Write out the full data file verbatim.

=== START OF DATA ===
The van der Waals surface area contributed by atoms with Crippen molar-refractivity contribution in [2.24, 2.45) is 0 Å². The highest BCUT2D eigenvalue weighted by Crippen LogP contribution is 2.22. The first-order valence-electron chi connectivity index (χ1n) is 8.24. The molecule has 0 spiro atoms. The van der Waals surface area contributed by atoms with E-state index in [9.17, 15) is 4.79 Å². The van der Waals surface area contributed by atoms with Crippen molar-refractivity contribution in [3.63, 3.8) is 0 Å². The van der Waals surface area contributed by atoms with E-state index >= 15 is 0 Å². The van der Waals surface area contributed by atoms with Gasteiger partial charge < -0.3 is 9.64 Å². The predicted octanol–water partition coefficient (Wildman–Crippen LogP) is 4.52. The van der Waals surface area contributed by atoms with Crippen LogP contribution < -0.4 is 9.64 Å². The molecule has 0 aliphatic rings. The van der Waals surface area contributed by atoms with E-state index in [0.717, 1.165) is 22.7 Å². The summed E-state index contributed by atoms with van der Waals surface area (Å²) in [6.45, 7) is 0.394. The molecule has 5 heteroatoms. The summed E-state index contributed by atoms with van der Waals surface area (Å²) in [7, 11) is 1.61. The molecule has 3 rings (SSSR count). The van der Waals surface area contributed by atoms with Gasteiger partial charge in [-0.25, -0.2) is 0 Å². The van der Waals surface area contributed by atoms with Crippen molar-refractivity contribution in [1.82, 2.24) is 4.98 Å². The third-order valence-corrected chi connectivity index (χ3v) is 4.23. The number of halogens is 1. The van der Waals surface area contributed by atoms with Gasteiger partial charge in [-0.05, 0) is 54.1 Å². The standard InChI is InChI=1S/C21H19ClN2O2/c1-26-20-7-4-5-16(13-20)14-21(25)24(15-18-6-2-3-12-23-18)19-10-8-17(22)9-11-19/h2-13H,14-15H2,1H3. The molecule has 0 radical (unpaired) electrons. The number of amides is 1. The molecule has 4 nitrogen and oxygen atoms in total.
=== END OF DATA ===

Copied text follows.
The van der Waals surface area contributed by atoms with Crippen molar-refractivity contribution in [2.24, 2.45) is 0 Å². The highest BCUT2D eigenvalue weighted by Crippen LogP contribution is 2.22. The first-order valence-electron chi connectivity index (χ1n) is 8.24. The molecule has 0 spiro atoms. The van der Waals surface area contributed by atoms with E-state index in [9.17, 15) is 4.79 Å². The van der Waals surface area contributed by atoms with Crippen molar-refractivity contribution in [3.63, 3.8) is 0 Å². The van der Waals surface area contributed by atoms with E-state index >= 15 is 0 Å². The van der Waals surface area contributed by atoms with Gasteiger partial charge < -0.3 is 9.64 Å². The predicted octanol–water partition coefficient (Wildman–Crippen LogP) is 4.52. The van der Waals surface area contributed by atoms with Crippen LogP contribution < -0.4 is 9.64 Å². The molecule has 0 aliphatic rings. The van der Waals surface area contributed by atoms with E-state index in [0.717, 1.165) is 22.7 Å². The summed E-state index contributed by atoms with van der Waals surface area (Å²) in [6.45, 7) is 0.394. The molecule has 5 heteroatoms. The summed E-state index contributed by atoms with van der Waals surface area (Å²) in [7, 11) is 1.61. The molecule has 3 rings (SSSR count). The van der Waals surface area contributed by atoms with Gasteiger partial charge in [-0.25, -0.2) is 0 Å². The van der Waals surface area contributed by atoms with Crippen molar-refractivity contribution in [1.82, 2.24) is 4.98 Å². The third-order valence-corrected chi connectivity index (χ3v) is 4.23. The number of halogens is 1. The van der Waals surface area contributed by atoms with Gasteiger partial charge in [-0.05, 0) is 54.1 Å². The standard InChI is InChI=1S/C21H19ClN2O2/c1-26-20-7-4-5-16(13-20)14-21(25)24(15-18-6-2-3-12-23-18)19-10-8-17(22)9-11-19/h2-13H,14-15H2,1H3. The molecule has 0 radical (unpaired) electrons. The number of amides is 1. The molecule has 4 nitrogen and oxygen atoms in total.